Impact of consolidation on the California health care system
California is experiencing unprecedented consolidation and concentration in its health care markets. This is highlighted in my just released study with coauthors Daniel Arnold and Christopher Whaley, where we constructed a ‘hotspot map’ which presents market concentration scores by county in California. The map shows that six counties are concentrated on all measures of market concentration as of 2016, including physician, insurer and hospital concentration as well as ownership of physician practices by hospitals. Similarly, five counties are concentrated on five measures and sixteen are concentrated on four measures. These counties should receive intense regulatory scrutiny.
The percentage of physician practices owned by hospitals has increased from 25 percent to 40 percent from 2010 to 2016 in California. This type of vertical integration was associated with a 12 percent increase in ACA premiums, a 9 percent increase in the prices of specialist outpatient services, and a 5 percent increase in the prices of primary care services. Most of this consolidation happens with small groups of physicians being bought out by large hospital systems.
Why are hospitals doing this? They are interested in capturing the referrals that these physicians make to hospitals. They are seeking increased market power over the prices of physician services. These mega mergers will fundamentally change the healthcare system in the United States. No longer will it be clear to consumers from whom they are purchasing care and what are their incentives. When your doctor refers you to a hospital, are they more likely to refer you to the hospital system they are part of, or the one that best meets your medical needs? Although physicians are under no legal or financial obligation to refer patients to the owning hospital, hospitals can influence these decisions in subtle ways including marketing their services to captive physician audiences. A recent study found that “a hospital’s ownership of an admitting physician’s practice dramatically increases the probability that the physician’s patients will choose the owning hospital.” There are also anti-competitive concerns. Will the hospital use its influence on doctors to make it more difficult for rival hospitals to enter or stay in the market?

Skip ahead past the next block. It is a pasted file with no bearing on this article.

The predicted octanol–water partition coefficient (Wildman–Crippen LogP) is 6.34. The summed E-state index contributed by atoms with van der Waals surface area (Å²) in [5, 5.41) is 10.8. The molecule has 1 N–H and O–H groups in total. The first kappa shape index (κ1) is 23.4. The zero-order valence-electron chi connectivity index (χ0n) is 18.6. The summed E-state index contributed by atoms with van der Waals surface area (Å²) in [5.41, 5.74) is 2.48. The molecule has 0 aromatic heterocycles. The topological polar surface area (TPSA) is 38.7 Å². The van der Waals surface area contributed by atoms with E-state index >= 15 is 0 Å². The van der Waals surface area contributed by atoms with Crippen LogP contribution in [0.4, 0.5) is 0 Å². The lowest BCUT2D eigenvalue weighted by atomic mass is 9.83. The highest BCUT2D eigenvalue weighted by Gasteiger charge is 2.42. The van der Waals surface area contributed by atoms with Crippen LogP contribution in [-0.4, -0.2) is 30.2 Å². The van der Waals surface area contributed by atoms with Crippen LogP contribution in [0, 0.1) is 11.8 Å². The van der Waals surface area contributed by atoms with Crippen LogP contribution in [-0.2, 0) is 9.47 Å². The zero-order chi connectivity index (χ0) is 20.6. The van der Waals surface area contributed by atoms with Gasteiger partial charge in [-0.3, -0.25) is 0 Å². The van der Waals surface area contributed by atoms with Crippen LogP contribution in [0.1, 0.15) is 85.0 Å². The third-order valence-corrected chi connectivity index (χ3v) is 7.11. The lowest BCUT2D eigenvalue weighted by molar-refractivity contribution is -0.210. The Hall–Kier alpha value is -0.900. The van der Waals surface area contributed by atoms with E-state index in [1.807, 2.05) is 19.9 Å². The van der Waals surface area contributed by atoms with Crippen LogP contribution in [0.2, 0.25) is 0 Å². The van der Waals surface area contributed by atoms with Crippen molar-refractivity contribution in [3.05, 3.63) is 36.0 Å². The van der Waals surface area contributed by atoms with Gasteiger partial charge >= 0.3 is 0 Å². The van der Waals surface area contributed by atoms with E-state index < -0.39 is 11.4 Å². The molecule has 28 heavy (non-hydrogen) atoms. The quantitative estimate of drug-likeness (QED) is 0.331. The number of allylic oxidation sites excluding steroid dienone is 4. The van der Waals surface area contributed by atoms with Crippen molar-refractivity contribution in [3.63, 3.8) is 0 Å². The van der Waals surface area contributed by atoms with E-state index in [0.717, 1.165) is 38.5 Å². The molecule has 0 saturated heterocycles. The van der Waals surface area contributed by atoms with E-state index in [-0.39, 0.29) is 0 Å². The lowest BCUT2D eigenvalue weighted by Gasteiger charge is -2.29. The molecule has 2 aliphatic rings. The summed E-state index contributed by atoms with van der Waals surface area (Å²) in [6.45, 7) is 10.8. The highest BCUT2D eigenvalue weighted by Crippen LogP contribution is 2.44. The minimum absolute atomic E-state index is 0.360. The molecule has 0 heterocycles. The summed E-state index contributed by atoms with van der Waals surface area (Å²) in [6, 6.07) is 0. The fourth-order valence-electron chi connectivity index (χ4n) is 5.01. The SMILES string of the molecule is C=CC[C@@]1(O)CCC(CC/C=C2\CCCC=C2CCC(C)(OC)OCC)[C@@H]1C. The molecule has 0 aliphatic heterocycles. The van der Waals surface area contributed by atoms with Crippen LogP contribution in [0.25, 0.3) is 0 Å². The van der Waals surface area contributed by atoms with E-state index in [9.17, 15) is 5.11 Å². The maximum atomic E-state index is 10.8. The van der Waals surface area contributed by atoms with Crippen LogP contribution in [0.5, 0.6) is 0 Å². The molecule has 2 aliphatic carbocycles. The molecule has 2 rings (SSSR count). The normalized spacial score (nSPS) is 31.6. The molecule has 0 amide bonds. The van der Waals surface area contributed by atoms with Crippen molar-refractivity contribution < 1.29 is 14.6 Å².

In March 2018, Cigna Corp. announced that it has agreed to buy Express Scripts for $52 billion, an example of an insurer acquiring a pharmacy benefits manager. In December 2017, CVS, a pharmacy benefits manager, announced its plan to buy Aetna, an insurer, for $69 billion. That same month, United Health’s OptumCare unit, an insurer, agreed to buy DaVita Inc.’s medical group, a physician practice, for $5 billion. The total value of these vertical mergers in California amounts to $126 billion. The Optum-DaVita deal would add 17,000 physicians and other care providers from Davita Medical Group to OptumCare’s 30,000 employed and affiliated physicians. If the CVS-Aetna merger were to go through, 20 million enrollees in Aetna’s various health plans would be part of the merged entity consisting of CVS’s 9,700 retail pharmacies and more than 1,100 MinuteClinics. Similarly, the Cigna-Express Scripts deal would merge the second-largest pharmacy benefit manager in the U.S. with the fifth-largest insurer in the country.